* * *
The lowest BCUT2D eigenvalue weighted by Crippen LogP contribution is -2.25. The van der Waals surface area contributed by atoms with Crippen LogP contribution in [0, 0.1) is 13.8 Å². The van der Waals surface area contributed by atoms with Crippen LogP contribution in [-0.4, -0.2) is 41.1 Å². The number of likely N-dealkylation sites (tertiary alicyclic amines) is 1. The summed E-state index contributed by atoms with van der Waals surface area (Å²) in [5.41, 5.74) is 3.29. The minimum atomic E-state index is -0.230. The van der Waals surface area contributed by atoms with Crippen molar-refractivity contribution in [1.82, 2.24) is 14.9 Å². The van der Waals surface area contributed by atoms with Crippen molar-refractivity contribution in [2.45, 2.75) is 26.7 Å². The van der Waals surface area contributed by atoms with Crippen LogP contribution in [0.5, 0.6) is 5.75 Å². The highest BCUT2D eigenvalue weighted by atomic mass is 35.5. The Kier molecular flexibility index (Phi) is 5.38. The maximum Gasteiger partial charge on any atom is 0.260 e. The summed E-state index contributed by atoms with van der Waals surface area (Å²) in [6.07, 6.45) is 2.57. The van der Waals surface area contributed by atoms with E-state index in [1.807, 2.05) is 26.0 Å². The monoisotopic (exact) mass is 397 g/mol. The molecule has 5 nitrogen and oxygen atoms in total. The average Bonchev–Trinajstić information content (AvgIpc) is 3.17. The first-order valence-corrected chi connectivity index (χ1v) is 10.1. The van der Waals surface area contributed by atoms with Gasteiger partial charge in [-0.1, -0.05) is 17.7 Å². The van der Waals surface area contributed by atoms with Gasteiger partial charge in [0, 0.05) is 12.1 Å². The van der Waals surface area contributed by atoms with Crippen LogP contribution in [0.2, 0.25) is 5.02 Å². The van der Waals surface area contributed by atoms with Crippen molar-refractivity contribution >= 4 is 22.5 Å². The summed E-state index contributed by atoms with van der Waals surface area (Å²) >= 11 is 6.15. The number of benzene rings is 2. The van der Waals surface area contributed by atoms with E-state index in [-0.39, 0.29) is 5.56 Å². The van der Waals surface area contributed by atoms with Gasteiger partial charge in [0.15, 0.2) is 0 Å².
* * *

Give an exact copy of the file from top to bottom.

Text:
The lowest BCUT2D eigenvalue weighted by Crippen LogP contribution is -2.25. The van der Waals surface area contributed by atoms with Crippen LogP contribution in [0, 0.1) is 13.8 Å². The van der Waals surface area contributed by atoms with Crippen LogP contribution in [-0.4, -0.2) is 41.1 Å². The number of likely N-dealkylation sites (tertiary alicyclic amines) is 1. The summed E-state index contributed by atoms with van der Waals surface area (Å²) in [5.41, 5.74) is 3.29. The minimum atomic E-state index is -0.230. The van der Waals surface area contributed by atoms with Crippen molar-refractivity contribution in [1.82, 2.24) is 14.9 Å². The van der Waals surface area contributed by atoms with Crippen molar-refractivity contribution in [2.45, 2.75) is 26.7 Å². The van der Waals surface area contributed by atoms with Crippen LogP contribution in [0.5, 0.6) is 5.75 Å². The highest BCUT2D eigenvalue weighted by atomic mass is 35.5. The Kier molecular flexibility index (Phi) is 5.38. The maximum Gasteiger partial charge on any atom is 0.260 e. The summed E-state index contributed by atoms with van der Waals surface area (Å²) in [6.07, 6.45) is 2.57. The van der Waals surface area contributed by atoms with E-state index in [1.807, 2.05) is 26.0 Å². The monoisotopic (exact) mass is 397 g/mol. The molecule has 5 nitrogen and oxygen atoms in total. The average Bonchev–Trinajstić information content (AvgIpc) is 3.17. The first-order valence-corrected chi connectivity index (χ1v) is 10.1. The van der Waals surface area contributed by atoms with Gasteiger partial charge in [-0.1, -0.05) is 17.7 Å². The van der Waals surface area contributed by atoms with Gasteiger partial charge in [0, 0.05) is 12.1 Å². The van der Waals surface area contributed by atoms with Crippen LogP contribution in [0.2, 0.25) is 5.02 Å². The van der Waals surface area contributed by atoms with Crippen molar-refractivity contribution >= 4 is 22.5 Å². The summed E-state index contributed by atoms with van der Waals surface area (Å²) >= 11 is 6.15. The number of benzene rings is 2. The van der Waals surface area contributed by atoms with E-state index in [-0.39, 0.29) is 5.56 Å². The van der Waals surface area contributed by atoms with Gasteiger partial charge in [0.15, 0.2) is 0 Å².